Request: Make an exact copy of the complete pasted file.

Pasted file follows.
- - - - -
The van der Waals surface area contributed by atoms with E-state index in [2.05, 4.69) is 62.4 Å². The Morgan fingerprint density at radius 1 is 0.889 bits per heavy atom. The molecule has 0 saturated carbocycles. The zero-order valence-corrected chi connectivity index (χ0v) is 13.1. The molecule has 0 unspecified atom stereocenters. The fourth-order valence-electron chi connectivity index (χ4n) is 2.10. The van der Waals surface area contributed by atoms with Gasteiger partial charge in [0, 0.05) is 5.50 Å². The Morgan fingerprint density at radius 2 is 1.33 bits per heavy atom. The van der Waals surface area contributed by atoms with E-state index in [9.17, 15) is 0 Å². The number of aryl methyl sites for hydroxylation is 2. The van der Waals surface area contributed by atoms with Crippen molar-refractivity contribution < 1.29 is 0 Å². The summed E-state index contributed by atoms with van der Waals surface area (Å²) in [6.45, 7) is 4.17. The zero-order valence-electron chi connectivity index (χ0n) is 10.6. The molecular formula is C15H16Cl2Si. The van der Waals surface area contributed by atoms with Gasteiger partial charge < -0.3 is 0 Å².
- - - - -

The van der Waals surface area contributed by atoms with E-state index in [2.05, 4.69) is 62.4 Å². The Morgan fingerprint density at radius 1 is 0.889 bits per heavy atom. The molecule has 0 saturated carbocycles. The zero-order valence-corrected chi connectivity index (χ0v) is 13.1. The molecule has 0 unspecified atom stereocenters. The fourth-order valence-electron chi connectivity index (χ4n) is 2.10. The van der Waals surface area contributed by atoms with Gasteiger partial charge in [0, 0.05) is 5.50 Å². The Morgan fingerprint density at radius 2 is 1.33 bits per heavy atom. The van der Waals surface area contributed by atoms with E-state index in [9.17, 15) is 0 Å². The number of aryl methyl sites for hydroxylation is 2. The van der Waals surface area contributed by atoms with Crippen molar-refractivity contribution < 1.29 is 0 Å². The summed E-state index contributed by atoms with van der Waals surface area (Å²) in [6.45, 7) is 4.17. The zero-order valence-electron chi connectivity index (χ0n) is 10.6. The molecular formula is C15H16Cl2Si. The van der Waals surface area contributed by atoms with Gasteiger partial charge < -0.3 is 0 Å².